What is really going on here is, the author is exploiting his own article to misguidedly bash law enforcement for doing what he is too ignorant to realize is necessary. I mean in a world full of internet crime, terrorists, active shooters, why would a police department need “high technology” or “weapons” or forbid the thought “armor”! Like seriously? Unless you just like the idea of cops being killed, how could anyone protest armor?

    My absolute favorite part of this article though is the final paragraph. The author completely contradicts his entire point by facetiously stating, “right now police departments whine that recording the details of every person they kill is unnecessary interference” Obviously he is referring to body cameras and that “whining” he mentions has a lot to do with logistics, legality, and BUDGET!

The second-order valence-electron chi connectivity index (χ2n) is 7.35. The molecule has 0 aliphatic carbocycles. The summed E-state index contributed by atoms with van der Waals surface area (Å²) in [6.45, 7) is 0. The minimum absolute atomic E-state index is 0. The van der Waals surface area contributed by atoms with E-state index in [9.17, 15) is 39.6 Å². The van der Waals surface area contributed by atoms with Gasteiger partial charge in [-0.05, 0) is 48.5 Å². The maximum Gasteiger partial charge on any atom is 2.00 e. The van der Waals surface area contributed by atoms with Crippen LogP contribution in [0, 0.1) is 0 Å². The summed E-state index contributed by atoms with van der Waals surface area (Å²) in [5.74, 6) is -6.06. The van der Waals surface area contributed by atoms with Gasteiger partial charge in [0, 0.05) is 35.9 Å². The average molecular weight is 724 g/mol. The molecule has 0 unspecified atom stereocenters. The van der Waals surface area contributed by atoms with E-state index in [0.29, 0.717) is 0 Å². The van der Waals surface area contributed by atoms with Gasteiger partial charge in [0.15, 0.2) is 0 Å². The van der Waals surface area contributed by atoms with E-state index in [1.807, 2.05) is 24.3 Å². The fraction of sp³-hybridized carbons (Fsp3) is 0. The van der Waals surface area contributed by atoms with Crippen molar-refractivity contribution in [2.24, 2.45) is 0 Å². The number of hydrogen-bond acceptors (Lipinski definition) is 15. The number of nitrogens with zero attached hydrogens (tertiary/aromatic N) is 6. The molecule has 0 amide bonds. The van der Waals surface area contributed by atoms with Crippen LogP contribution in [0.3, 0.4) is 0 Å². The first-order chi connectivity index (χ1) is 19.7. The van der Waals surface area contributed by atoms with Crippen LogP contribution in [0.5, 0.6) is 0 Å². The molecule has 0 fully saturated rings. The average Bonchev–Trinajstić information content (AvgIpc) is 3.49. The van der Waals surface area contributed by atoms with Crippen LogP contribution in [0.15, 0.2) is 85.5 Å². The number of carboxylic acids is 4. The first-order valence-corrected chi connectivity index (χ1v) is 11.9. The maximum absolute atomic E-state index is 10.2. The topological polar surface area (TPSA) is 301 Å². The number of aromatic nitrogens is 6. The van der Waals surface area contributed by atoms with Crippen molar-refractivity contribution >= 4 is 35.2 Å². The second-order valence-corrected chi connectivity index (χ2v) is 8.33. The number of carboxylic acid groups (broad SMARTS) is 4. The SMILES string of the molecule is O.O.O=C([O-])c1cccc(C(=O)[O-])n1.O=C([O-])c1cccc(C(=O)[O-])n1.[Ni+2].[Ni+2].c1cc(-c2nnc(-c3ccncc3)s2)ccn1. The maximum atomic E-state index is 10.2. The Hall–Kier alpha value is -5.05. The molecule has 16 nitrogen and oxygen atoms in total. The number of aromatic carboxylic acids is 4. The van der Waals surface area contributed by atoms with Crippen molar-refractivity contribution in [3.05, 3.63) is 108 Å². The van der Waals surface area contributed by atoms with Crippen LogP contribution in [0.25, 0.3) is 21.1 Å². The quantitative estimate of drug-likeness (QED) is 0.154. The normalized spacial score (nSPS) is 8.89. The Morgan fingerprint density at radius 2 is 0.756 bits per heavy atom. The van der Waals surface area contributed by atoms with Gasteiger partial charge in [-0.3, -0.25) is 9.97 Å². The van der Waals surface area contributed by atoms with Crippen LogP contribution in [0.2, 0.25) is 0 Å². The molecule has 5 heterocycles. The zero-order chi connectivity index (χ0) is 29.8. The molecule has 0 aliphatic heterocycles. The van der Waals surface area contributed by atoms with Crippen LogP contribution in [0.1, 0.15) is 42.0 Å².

OKAY, LET ME GET THIS STRAIGHT … The author criticizes Police Departments for justifying large budgets for buying “high technology”, but then criticizes Police Departments for not having the budget for buying what is “high technology”.

    There are some legitimate points in this article such as accountability and what not but a lot of it, falls under the spell of ideology. In this case, the idea that in order to be “punk rock” you have to force yourself to criticize (or plainly hate) cops with completely biased and misguided reasons …

    The truth is, society has issues, and naturally government is apart of that, but to blindly blame, promote hate, and spread outright disinformation against an entire occupation of people such as law enforcement and treating such as scapegoats will only lead to ignorance. Like ALL prejudice always does.

    P.S. I am not even going to get into the easily essay long rant as to why even the inclusion of that Jessica Rinaldi picture is in itself an indictment of the credibility of this article …